Peripheral venous blood was drawn from study participants into 10 ml EDTA tubes by laboratory staff. Alternatively, blood was drawn by a doctor/pathologist and received via overnight courier delivery. Buffy coat was isolated from 10 ml EDTA blood tubes for same day DNA extraction, or stored at −70°C prior to DNA extraction. Genomic DNA extraction from buffy coat samples was by a modified salting out method (11). DNA yield was determined by PicoGreen dsDNA quantitation kit (Molecular Probes Inc., CA). DNA purity was estimated by UV fluorimeter absorbance readings. Genomic DNA was diluted in sterile TE buffer to 50 ng/μl concentration for storage at 4°C. From our study of 1391 individuals, we selected 15 samples for MDA treatment according to a criteria of high DNA yield and purity, where A280 = 1.78–1.82.
MDA was conducted using the GenomiPhi DNA amplification kit (Amersham Biosciences). All MDA reactions were of 20 μl in volume, with reactions conducted in plates of 96-well format. On ice, 1.0 μl of DNA at 10 ng/μl concentration was aliquotted into a well, to which 9 μl of sample buffer was added. The denaturation step (10 min, 95°C) recommended by the manufacturer was omitted as it has been shown to be detrimental to locus representation (2) (results not shown). Ten microlitres of a mixture of one part Φ29 DNA polymerase and nine parts reaction buffer were added to each sample. Plates were sealed and incubated at 30°C for 16 h. Reactions were heat terminated at 65°C for 10 min. Fifteen genomic DNA samples of this study were amplified in 20 μl MDA reactions. In addition, five of these samples were also amplified in three independent 20 μl reactions and then pooled. No further DNA purification or quantification of the MDA material was performed as previous experience has shown MDA–DNA yield is highly consistent.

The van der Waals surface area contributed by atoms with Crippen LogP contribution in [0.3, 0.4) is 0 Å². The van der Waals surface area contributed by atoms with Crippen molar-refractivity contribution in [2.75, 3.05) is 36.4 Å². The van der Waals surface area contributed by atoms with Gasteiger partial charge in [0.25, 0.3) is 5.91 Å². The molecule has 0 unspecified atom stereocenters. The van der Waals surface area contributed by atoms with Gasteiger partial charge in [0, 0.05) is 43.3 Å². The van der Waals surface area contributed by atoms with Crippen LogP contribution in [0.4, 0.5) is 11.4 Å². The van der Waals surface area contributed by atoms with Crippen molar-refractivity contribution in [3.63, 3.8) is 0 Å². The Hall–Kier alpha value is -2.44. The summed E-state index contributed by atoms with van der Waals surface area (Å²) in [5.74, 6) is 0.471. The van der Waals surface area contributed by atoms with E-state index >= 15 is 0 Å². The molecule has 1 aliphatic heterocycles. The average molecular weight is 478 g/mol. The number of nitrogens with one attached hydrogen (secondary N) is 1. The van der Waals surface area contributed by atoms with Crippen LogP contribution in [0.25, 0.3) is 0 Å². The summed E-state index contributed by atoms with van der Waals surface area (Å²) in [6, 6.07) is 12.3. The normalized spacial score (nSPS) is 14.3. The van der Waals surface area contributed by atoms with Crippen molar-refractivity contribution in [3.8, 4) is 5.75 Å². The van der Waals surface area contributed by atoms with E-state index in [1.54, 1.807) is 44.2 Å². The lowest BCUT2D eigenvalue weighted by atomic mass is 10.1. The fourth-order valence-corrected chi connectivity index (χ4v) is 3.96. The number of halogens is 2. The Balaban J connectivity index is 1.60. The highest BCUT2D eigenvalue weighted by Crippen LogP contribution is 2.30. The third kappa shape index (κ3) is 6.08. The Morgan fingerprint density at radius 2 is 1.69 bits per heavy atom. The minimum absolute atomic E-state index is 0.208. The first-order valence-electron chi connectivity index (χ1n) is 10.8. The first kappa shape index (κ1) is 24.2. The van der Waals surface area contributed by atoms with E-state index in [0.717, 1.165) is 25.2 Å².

STR genotyping was performed by the National Heart, Lung and Blood Institute (NHLBI) Mammalian Genotyping Service at Marshfield Clinic. Markers were those of Weber screening sets 13 and 52 (12), consisting of a combined total of 777 STR markers distributed across all autosomal and sex chromosomes. The nine Y chromosome markers were omitted from our analyses. Distance between markers ranged from 0.1 to 17.4 cM, averaging 4.8 cM. Average marker heterozygosity was 0.72. Genomic DNA and paired MDA–DNA, in addition to eight MZ twin pair controls (16 DNAs) were included for genotyping with the wider study of 1391 Australian twin study participants. A single MDA reaction product, or the pooled triplicate reaction products were diluted to 2 ml in water for the genotyping reactions.
Genotype data for 768 STR markers were obtained for 15 MDA–DNAs and paired un-amplified genomic DNA (hereafter ‘gDNA’). Average genotyping call rate for the MDAs was 95.0% (91.4–98.2%), lower than the 96.5% (93.2–100%) achieved for the gDNA (Table 1). To further investigate genotyping failures, we categorised each no-call by the genotype of the gDNA. The MDA samples were found to have comparable failure rates for both heterozygous (5.4% of all heterozygote calls) and homozygous genotypes (4.1% of all homozygote calls). The MZ genomic controls showed heterozygote and homozygote failures of 3.5% and 2.6%, respectively. Thus, although there was a net increase of genotyping failure in the MDAs, we did not observe heterozygous genotypes to be more prone to failure than homozygotes.
For called genotypes in the MDA–DNA and paired gDNA, a genotype concordance rate of 97.8% (97.2–98.4%) was observed (Table 2). A genotype concordance of 99.2% (98.0–99.9%) was achieved for the 16 MZ gDNAs (Table 2). As MZ co-twins should have identical genotypes, we considered the discordance rate, 0.8% (1–0.992), to be an approximation of the error of the genotyping process, and indeed it was in good agreement with the 0.7% error rate reported by Marshfield Clinic Mammalian Genotyping Service (13). If we assume a 0.8% base-line error rate, the overall increase in genotype discrepancies in the MDA samples was ~1.4%. We categorised discrepancies according to the observed change in assigned STR allele number, comparing the MZ2 to MZ1 samples, and the MDA to gDNA. Discrepancies were on average 2.9 times more common in the MDAs than in the MZ controls. Heterozygote to homozygote genotype transitions (loss of heterozygosity, LOH) were more common in the MDAs at 3.8 times the level observed in MZ pairs. Discrepancies involving one or both of the assigned allele values were found to occur at comparable rates for an allele size increase (2.2 times) versus a decrease (2.4 times). In summary, we observe a small increase in LOH in the MDA samples relative to other forms of discrepancy. Our data also indicates no marked tendency in the MDAs towards larger or smaller alleles.